SINGAPORE: An inter—agency group is being set up to consider reforms on family justice.
The group will be made up of judges from the Supreme Court and Family Court, and representatives from the Ministry of Law and the Ministry of Social and Family Development.
Opening Legal Year 2013, Singapore’s new Chief Justice Sundaresh Menon said the reforms should be aimed at reducing acrimony inherent in family disputes.
Taking stock of the work in the previous year and charting new targets, Chief Justice Menon emphasised the roles of the judiciary and the legal profession in upholding the rule of law.
Chief Justice Menon said: "Its essence is the assurance that no one is above the law, that everyone is answerable to it, that corruption will not be tolerated, that every citizen should have the greatest equality of opportunity, and that the ideals of our national pledge should be pursued by each citizen exerting his personal efforts, and relying on the strength of his abilities, not his race, language or religion.
"We must ensure that we do not price the law out of the reach of the average Singaporean, that we are guided by our care and concern for those whose lot it is to come face to face with the law, and that we do not allow the law to become the preserve of the rarefied few as a result of systems, processes and outputs that seem obscure or even confounding to the reasonably informed lay person."
Chief Justice Menon also emphasised the important role played by Singapore’s Subordinate Courts in the administration of justice in the country.
He said each year, nearly 350,000 cases go through the Subordinate Courts, and their achievements have been remarkable.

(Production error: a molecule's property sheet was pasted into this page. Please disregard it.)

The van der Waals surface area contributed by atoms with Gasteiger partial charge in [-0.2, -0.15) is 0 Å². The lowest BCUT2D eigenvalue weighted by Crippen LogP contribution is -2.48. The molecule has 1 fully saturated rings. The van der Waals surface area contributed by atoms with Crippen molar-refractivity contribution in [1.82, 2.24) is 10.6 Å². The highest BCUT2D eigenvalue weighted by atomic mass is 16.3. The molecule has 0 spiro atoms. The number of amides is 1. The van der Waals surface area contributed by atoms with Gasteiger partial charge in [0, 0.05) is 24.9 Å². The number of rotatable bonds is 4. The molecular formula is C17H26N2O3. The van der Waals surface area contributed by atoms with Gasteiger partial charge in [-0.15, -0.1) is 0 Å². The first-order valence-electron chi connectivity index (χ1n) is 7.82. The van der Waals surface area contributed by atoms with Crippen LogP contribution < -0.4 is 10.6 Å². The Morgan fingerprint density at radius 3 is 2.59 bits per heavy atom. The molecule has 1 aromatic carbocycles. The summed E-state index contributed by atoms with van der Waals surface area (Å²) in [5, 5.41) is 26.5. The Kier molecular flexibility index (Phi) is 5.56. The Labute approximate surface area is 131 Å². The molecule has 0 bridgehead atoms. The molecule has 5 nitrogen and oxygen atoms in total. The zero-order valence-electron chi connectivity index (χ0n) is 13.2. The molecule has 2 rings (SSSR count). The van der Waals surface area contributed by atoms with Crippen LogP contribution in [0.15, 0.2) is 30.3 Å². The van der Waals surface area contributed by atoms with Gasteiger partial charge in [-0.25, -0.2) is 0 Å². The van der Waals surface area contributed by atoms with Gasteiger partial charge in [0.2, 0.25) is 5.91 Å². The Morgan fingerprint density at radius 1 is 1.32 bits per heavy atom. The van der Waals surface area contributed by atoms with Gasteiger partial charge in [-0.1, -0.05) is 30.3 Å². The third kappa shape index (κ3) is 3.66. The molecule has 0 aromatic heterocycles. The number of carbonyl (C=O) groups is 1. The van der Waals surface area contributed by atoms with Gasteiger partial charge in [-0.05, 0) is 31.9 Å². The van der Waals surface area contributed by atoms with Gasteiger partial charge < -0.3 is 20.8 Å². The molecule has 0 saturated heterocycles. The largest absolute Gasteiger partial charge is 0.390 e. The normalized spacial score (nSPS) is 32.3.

He added that nearly 80 per cent of criminal cases are cleared within six months, and 90 per cent of civil and family cases cleared within 18 months.
On the cards are ways to enhance the standing of the Subordinate Courts.
The Chief District Judge has some ideas like renaming it the "State Courts of Justice", and for the judges to wear robes in open court.
Chief Justice Menon said: "I have asked the Chief District Judge to consider how we can enhance the standing of his Courts. This, after all, is where most Singaporeans encounter the judicial system. The Chief District Judge has proposed a number of changes, including renaming his Courts as the State Courts of Justice, and to provide that judges wear robes in open court. He has also raised the need for more resources to ensure that all these initiatives can be effectively implemented."
Turning to family justice, Chief Justice Menon wants to see a radical shift towards a greater emphasis on counselling and mediation when resolving the majority of family disputes.
This is like having a profession of family justice practitioners who need not be lawyers, but would be trained in elements of family law, and more importantly, in counselling, psychology, mediation and conciliation.
Chief Justice Menon feels such practitioners would be sensitive to the trauma faced by those caught in a family break—up, and be committed to helping them work their way through it.
Also in the pipeline is the possibility of setting up a separate Family Justice Court to deal with the entire suite of family justice issues.